Hello everyone and welcome to this Ethics Alert blog which will discuss the recent opinion of a judge in the Federal District Court in New Jersey which upheld a New Jersey advertising Guideline which stated that a lawyer or law firm “may not include, on a website or other advertisement, a quotation or excerpt from a court opinion (oral or written) about the attorney’s abilities or legal services. An attorney may, however, present the full text of opinions, including those that discuss the attorney’s legal abilities, on a website or other advertisement.” The opinion is Dwyer v. Cappell, Civil Case No. 12-3146 (FSH) (U.S. Dist. Ct. District of New Jersey) (June 26, 2013). The federal court opinion is here: https://docs.justia.com/cases/federal/district-courts/new-jersey/njdce/2:2012cv03146/274778/48/0.pdf?ts=1372347583
According to the federal judge’s opinion, a state judge sent correspondence in 2008 to a lawyer (Andrew Dwyer) requesting that the lawyer remove a quote from one of his judicial opinions from his law firm’s website within which he stated, inter alia, that the lawyer was an “exceptional lawyer, one of the most exceptional lawyers I’ve had the pleasure of appearing before me.” The lawyer refused to remove it (for whatever reason) so the judge referred the matter to the New Jersey Committee on Attorney Advertising, which considers ethics issues and renders advisory opinions related to the state’s lawyer advertising rules for review.
On May 15, 2012, the New Jersey advertising committee issued Attorney Advertising Guideline 3, stating that “an attorney or law firm may not include, on a website or other advertisement, a quotation or excerpt from a court opinion (oral or written) about the attorney’s abilities or legal services. An attorney may, however, present the full text of opinions, including those that discuss the attorney’s legal abilities, on a website or other advertisement.”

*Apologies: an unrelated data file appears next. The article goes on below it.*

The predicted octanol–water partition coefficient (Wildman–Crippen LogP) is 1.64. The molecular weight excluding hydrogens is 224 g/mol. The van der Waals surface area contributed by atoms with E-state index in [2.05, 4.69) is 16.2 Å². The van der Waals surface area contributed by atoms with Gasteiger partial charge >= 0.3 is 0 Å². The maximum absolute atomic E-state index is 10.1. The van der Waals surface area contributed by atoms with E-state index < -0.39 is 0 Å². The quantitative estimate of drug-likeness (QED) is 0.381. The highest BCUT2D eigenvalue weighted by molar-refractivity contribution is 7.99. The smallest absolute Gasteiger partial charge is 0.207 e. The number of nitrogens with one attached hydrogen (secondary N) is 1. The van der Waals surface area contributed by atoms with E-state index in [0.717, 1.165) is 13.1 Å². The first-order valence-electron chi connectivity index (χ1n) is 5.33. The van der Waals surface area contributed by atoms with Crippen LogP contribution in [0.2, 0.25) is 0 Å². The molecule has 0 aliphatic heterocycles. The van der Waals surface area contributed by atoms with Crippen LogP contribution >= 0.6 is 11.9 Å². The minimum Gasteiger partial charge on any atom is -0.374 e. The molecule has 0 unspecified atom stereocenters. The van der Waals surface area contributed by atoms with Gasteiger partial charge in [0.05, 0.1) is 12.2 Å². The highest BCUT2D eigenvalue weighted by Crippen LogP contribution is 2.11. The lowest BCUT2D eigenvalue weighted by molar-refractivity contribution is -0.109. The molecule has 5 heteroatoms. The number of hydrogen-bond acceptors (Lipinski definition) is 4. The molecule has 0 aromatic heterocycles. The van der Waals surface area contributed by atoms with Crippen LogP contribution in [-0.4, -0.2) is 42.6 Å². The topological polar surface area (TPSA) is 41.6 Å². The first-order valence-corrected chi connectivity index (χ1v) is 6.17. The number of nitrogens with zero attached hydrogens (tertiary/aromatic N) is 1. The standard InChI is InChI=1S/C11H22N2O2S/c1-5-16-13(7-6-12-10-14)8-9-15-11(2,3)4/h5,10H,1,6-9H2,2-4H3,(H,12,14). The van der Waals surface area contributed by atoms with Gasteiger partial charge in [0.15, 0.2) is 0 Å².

The New Jersey Supreme Court adopted the Guideline and, in a comment published with the Guideline, noted that Rule 7.1(a) of the state’s Rules of Professional Conduct (which essentially follows the ABA Model Rules of Professional Conduct) prohibits misleading statements and “(t)he committee finds that such quotations or excerpts, when taken out of the context of the judicial opinion and used by an attorney for the purpose of soliciting clients, are prohibited judicial endorsements or testimonials….(a)s such, these quotations or excerpts from a judicial opinion in attorney advertising are inherently misleading in violation of RPC 7.1(a).” Guideline 3 and the comment are here: https://www.judiciary.state.nj.us/notices/2012/n120518a.pdf
Guideline 3 was to become effective on June 1, 2012; however, on May 30, 2012, the lawyer filed a complaint in the U.S. District Court for the District of New Jersey seeking to enjoin enforcement of Guideline 3 as an unconstitutional restriction on his First Amendment free speech rights. The opinion states that “Guideline 3 is not a ban on speech but is instead a disclosure requirement, because it requires full disclosure of a judicial opinion.” Further, Guideline 3 met the reasonableness test set out by the U.S. Supreme Court in Zauderer v. Office of Disciplinary Counsel (1985), wherein the Court found that a disclosure requirement on attorney advertising speech is constitutional as long as it is reasonably related to the state’s interests in preventing consumer deception.
According to the opinion, “(a) judicial quotation’s potential to mislead a consumer is self-evident (and)…(w)ithout the surrounding context of a full opinion, judicial quotations relating to an attorney’s abilities could easily be misconstrued as improper judicial endorsement of an attorney, thereby threatening the integrity of the judicial system.”
The opinion concluded that “the disclosure requirements of Guideline 3 are reasonably related to the state’s interest in preventing the deception of consumers and preserving public confidence in the impartiality of the judiciary; moreover, Guideline 3’s requirements are not unduly burdensome, as they simply require the full context surrounding a judge’s evaluation of a lawyer.”
Bottom line: This opinion (and the NJ Guideline) seems to stretch the meaning of “disclosure” and the advertising restriction/disclosure seems somewhat over the top since it assumes that someone could be “misled” by an accurate quote from a judicial opinion. I am also not entirely sure why the judge was upset and why the lawyer didn’t just take the quote down.
Let’s be careful out there.
Disclaimer: this e-mail does not contain any legal advice and the comments herein should not be relied upon by anyone who reads it.
Joseph A. Corsmeier, Esquire
Law Office of Joseph A. Corsmeier, P.A.
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Clearwater, Florida 33759
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